Ireland – The Politics of Consensus and Spoof

Is consensus politics choking the Irish system? Freelance journalist Feidhlim ó Broin makes the case

Much has been written recently about the steady rise of Fine Gael in the polls, about the nascent economic recovery and the construction of a new, progressive, modern Republic. Indeed, Ireland’s political parties illustrate this new order. Fine Gael, Fianna Fáil, Sinn Fein and the Labour Party agree on practically everything from European Policy, the need for a more liberal abortion regime, to crime and education policies.

This ‘consensus liberalism’ renders the upcoming election a meaningless, bland process. Essentially, people are voting for the same pig in different colour dresses. The voter is subjected to a collection of parties who agree on practically everything on everything and offer dull consensus politics.

Our politicians talk about nothing worth talking about. Important issues-not a peep out of them, nothing but silence. For example, we hear nothing from our political parties about the state of the education system in Ireland. All our political parties trot out the same old trite line about ‘our world class education system’.
The only problem is, we don’t have a world class education system. Ireland is crying out for politicians who champion excellence in education, broader roll-out of Latin and Greek studies in schools, removal of Irish as a mandatory subject, longer school days, increased focus on Maths and Science, and stand-up to those who say reform is ‘too difficult’. Put simply, our sub-standard education system need needs action and reform not more ‘world class education system’ bores.

Crime is another area where politicians specialise in spoofing. No concrete policies, no vision, nothing to offer but sound bites – ‘party x is fully committed to the war on crime’- is a reliable one. Why if you are committed to the war on crime, have you allocated no extra resources to the Gardai? Politicians need greater scrutiny. We should no longer let them away with bland statements. It is the citizen’s job to demand a higher standard of politics, more policy analysis and actual solutions to societal problems.

Why are no parties looking at the link between poor education standards, crime and unemployment? You don’t need to be Abraham Lincoln to understand the direct correlation between poor education and disposition to crime. Similarly, the link between undereducated people and unemployment is clear. Instead of engaging with the teaching profession to introduce reform and raise standards, our politicians bury their heads in the sand for fear of upsetting the all-powerful teaching unions.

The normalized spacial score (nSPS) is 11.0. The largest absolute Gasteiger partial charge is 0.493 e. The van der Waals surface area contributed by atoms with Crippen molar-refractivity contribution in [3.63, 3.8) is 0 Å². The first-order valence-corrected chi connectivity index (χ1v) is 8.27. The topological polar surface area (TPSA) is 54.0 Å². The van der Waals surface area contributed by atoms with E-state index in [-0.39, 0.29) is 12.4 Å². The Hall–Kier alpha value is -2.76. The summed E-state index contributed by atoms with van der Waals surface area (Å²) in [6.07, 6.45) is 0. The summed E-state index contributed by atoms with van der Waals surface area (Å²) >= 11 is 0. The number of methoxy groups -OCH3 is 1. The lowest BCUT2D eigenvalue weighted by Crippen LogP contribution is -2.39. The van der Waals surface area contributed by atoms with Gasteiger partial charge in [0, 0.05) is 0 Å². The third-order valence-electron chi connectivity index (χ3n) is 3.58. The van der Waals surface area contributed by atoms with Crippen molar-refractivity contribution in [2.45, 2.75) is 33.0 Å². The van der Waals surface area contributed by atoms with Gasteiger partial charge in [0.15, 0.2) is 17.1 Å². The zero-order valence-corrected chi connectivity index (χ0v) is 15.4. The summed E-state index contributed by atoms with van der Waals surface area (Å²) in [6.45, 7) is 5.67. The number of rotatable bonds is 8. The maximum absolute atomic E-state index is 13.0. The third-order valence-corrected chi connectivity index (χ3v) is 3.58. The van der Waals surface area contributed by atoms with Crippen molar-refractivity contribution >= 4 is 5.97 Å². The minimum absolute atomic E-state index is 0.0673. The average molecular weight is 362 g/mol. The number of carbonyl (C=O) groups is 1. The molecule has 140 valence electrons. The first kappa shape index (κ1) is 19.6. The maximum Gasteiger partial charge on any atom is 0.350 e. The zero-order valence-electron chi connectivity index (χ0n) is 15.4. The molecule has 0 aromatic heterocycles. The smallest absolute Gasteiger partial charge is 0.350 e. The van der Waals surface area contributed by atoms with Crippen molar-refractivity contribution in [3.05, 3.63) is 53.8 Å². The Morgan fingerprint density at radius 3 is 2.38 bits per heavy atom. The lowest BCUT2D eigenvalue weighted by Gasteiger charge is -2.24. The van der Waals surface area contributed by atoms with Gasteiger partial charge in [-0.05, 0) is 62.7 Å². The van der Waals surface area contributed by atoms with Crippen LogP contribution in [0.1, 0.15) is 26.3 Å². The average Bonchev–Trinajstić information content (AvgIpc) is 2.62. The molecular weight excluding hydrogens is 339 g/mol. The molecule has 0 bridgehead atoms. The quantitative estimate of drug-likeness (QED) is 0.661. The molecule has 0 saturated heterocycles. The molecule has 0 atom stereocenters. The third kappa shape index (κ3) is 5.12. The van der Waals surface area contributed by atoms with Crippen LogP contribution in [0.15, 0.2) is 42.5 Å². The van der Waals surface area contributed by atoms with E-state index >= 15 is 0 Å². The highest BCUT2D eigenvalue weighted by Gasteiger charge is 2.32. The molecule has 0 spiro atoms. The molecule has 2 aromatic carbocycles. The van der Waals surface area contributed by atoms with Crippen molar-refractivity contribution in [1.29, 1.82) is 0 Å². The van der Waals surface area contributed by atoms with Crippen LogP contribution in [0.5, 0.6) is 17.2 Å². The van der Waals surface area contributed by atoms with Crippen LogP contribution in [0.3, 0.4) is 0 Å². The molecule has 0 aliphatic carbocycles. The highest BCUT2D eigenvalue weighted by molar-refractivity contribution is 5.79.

No, our politicians have no interest in improving our failing education system. Why would they have, when they can declare war on the religious ethos of our schools? Never mind education standards, just make sure you take down the crucifix. Easy targets are a valuable commodity in the Dáil.

Foreign Policy is another area of broad political consensus. Where are the parties appalled by the erosion of sovereignty? Why the silence from so called Republican’s in Fianna Fáil and Sinn Fein about the undermining of the national parliament? The issue of Ireland’s relationship with Europe needs addressing but, sadly this requires original thought, which is not a strong point of Irish politicians. Instead, we get politicians who dismiss nationalism and patriotism as ‘outdated and insular’. What, however, was modern and inclusive about screwing the Irish tax payer to save the European project?

Far from being on the brink of recovery, Ireland is facing into a deeply uncertain future. We need politicians willing to question and think. A new generation of politicians who talk about the importance of Irish sovereignty, raising education standards and tackling crime has never been so badly needed. Without this, Ireland will become a small province in a Federal Europe, with a national parliament rubber stamping decisions already made in Brussels.

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  • JohnTheOptimist

    Your main point about all the parties subscribing to the ‘liberal consensus’ is correct. While I’d expect that from FG and Labour, it is disappointing that Michael Martin has moved FF so far in the same direction. Martin’s main objective appears to be to get patted on the back by the Irish Times as a good liberal. So far it has brought absolutely no results in terms of improved opinion poll ratings.